Dad drug me outside and tied me up behind the shed, and beat me with Softies’ leash. He kept yelling that I needed to “wise up” and that I owed him for the anti-freeze I wasted. After he let me go, I went back in the shed. Seven years old, in my Casper underwear, I stayed out there all night holding my dead dog, freezing to death. I remember wanting to drink some of that magical green drink myself. Maybe I could be warm. Maybe I could go and play with Softie forever.
Reader Reviews for
"A Boy and His Dog"
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|Reviewed by Z McClure
|Wow Daniel! First of all, let me praise the LORD for bringing YOU through such a nightmarish experience with Softie! And may the Lord bring the secret of Redemption to others through your biography, and healing to you,precious brother. My heart ached as I read this true and courageously told story. Powerful. edgy. painful read...but needful to be shared.
|Reviewed by Connie Faust
|Daniel, my friend, this so unspeakably horrible. I know you haven't planned to make anyone cry, but how can I help but cry, reading of such demonic cruelty? God bless you and give you His comforting peace every day of your life (quoting a dear friend).
|Reviewed by Regis Auffray
|No words of mine can do justice to what you have shared, Daniel. I can only pray and wish you love, healing, peace, and countless blessings.
|Reviewed by Joyce Bell
|THIS IS THE KIND OF NIGHTMARE ONE SEES IN MOVIES. DANIEL...GOD HAS KEPT YOU HERE FOR A GOOD PURPOSE...STAY FOCUSED AND KEEP PRAYING. THANKS FOR SHARING AND GOD BLESS YOU AND YOURS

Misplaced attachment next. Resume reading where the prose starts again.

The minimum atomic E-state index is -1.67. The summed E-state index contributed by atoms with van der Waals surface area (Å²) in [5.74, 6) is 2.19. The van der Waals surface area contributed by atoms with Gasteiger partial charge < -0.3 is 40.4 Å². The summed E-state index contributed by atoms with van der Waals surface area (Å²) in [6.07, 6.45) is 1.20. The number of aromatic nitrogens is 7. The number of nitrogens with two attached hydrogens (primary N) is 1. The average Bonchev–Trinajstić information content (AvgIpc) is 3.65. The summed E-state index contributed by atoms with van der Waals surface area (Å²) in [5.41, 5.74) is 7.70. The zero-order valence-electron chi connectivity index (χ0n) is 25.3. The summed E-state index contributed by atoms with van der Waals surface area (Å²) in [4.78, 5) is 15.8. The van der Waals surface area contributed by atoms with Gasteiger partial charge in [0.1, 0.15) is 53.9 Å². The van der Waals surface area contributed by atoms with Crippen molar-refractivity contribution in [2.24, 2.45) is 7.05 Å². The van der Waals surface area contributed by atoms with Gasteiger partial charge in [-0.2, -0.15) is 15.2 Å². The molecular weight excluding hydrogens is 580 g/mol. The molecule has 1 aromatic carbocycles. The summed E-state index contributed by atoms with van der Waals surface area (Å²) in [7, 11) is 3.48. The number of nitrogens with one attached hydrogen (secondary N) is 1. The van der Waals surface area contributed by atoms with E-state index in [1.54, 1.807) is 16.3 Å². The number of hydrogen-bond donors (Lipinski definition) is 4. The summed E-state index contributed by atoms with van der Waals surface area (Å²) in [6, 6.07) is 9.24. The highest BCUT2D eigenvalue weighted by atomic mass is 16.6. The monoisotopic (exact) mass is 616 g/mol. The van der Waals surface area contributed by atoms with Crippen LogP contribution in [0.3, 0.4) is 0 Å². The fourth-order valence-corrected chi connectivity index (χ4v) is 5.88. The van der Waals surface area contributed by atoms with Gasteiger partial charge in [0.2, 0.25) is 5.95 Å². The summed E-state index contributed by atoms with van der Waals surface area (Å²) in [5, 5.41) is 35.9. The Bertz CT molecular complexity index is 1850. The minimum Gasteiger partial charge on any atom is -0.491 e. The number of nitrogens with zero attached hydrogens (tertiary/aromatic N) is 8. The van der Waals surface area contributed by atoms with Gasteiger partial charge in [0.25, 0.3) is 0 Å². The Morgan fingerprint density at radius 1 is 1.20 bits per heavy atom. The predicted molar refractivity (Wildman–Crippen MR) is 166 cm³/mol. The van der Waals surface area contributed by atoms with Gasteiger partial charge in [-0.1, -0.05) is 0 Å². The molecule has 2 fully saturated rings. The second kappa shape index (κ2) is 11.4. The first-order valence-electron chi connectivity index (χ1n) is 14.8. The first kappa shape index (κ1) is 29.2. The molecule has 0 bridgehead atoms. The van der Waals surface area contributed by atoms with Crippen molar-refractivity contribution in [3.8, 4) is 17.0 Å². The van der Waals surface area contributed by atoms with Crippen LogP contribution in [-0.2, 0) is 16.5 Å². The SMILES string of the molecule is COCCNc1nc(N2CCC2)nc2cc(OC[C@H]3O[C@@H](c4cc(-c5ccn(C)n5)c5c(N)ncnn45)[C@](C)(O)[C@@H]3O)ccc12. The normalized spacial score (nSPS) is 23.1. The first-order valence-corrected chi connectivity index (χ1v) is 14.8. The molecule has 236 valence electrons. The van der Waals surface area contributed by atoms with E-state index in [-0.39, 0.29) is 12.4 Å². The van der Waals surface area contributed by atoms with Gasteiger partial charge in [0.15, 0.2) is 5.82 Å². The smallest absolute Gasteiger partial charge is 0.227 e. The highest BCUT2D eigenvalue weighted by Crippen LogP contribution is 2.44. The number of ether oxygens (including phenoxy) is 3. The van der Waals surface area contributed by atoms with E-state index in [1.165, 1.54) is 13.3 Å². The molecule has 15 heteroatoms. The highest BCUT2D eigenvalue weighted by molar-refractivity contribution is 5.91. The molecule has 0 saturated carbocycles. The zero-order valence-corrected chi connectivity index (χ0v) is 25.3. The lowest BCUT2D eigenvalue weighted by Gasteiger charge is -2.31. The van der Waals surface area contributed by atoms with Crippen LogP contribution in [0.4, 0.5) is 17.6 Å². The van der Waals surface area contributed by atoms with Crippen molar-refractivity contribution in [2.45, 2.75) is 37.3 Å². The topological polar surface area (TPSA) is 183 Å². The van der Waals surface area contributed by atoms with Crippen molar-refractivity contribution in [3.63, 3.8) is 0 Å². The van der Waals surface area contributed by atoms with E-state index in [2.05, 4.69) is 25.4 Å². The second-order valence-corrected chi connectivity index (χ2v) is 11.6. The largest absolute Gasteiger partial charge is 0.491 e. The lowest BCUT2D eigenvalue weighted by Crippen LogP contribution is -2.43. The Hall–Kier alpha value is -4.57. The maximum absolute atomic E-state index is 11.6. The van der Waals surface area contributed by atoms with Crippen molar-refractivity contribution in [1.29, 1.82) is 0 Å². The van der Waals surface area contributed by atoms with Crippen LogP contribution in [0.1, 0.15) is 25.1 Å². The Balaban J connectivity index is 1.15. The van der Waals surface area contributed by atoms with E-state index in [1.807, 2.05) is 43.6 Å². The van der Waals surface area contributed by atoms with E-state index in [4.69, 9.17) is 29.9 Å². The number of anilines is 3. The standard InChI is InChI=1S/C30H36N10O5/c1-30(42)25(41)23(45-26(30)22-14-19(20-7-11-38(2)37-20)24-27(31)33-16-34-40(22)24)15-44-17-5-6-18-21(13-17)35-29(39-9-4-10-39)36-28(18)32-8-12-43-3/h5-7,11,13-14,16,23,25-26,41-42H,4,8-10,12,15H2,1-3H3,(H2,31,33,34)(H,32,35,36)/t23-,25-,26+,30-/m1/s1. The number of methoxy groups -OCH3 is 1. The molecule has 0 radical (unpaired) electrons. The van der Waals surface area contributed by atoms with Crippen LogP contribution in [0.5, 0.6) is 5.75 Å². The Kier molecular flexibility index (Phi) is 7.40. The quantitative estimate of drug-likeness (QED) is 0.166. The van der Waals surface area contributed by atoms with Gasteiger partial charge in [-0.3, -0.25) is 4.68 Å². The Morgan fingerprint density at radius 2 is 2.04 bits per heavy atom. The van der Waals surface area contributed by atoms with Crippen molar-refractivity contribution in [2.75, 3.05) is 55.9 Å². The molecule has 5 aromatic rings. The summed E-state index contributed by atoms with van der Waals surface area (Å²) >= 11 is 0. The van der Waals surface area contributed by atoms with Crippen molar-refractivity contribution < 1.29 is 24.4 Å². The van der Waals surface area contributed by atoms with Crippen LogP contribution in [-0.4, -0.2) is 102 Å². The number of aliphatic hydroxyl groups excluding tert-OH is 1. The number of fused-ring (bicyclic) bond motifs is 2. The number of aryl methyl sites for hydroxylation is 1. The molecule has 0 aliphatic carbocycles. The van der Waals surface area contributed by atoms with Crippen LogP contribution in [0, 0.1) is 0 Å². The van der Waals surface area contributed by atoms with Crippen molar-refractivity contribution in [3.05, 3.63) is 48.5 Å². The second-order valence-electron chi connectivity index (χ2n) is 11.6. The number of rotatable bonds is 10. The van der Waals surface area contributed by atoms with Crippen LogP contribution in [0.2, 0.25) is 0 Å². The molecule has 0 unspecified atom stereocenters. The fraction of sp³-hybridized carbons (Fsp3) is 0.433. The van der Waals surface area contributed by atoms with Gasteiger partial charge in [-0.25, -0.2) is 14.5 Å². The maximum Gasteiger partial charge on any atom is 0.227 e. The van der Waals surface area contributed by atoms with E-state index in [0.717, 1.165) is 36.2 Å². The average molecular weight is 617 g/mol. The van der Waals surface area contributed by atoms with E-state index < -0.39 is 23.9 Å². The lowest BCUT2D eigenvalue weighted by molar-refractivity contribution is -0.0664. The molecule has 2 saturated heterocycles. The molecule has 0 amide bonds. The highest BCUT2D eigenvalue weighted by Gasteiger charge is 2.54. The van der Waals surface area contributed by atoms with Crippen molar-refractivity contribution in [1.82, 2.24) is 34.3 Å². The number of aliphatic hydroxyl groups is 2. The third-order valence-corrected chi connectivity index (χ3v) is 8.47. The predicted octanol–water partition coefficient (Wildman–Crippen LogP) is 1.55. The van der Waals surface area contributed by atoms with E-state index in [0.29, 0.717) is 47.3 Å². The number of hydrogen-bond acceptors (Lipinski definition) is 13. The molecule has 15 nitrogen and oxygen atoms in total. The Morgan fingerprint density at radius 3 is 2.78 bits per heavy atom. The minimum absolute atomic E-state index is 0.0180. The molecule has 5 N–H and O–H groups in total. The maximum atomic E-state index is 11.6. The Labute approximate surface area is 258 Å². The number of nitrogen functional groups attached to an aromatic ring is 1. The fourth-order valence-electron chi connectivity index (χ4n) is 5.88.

JOYCE * HIS INSPIRATIONS
|Reviewed by Melanie Keith
|Daniel, after reading your short story about Softie I want to encourage you again, to write about your childhood. Like I said in my review/comment of your book, "The Imprisoned Mind", I've known you for 40 years. We met as teenagers, when I started going steady with your brother, Boone. (Now married 35 years). Anyway, what I want to say is PLEASE, if you are able, begin journaling your memories of growing up with your father. I've told a few close friends I've known, about what terrible and unimaginable abuse that your and your four brothers and sister endured from that man. Before I met you all I had never even known that families could have such evil under their roofs. I always tell people about the Keith family, and how all of the children grew up to be Christians, wonderful parents, and devoted spouses. Healing can and does happen when we trust the Lord, and ask him for forgiveness for our own sins, but also to be able to let go of the pain and injury from such an abusive father. Your testimony is so powerful, Daniel. I will pray that God will give you strength and encouragement if you decide to write your journal. I love you...|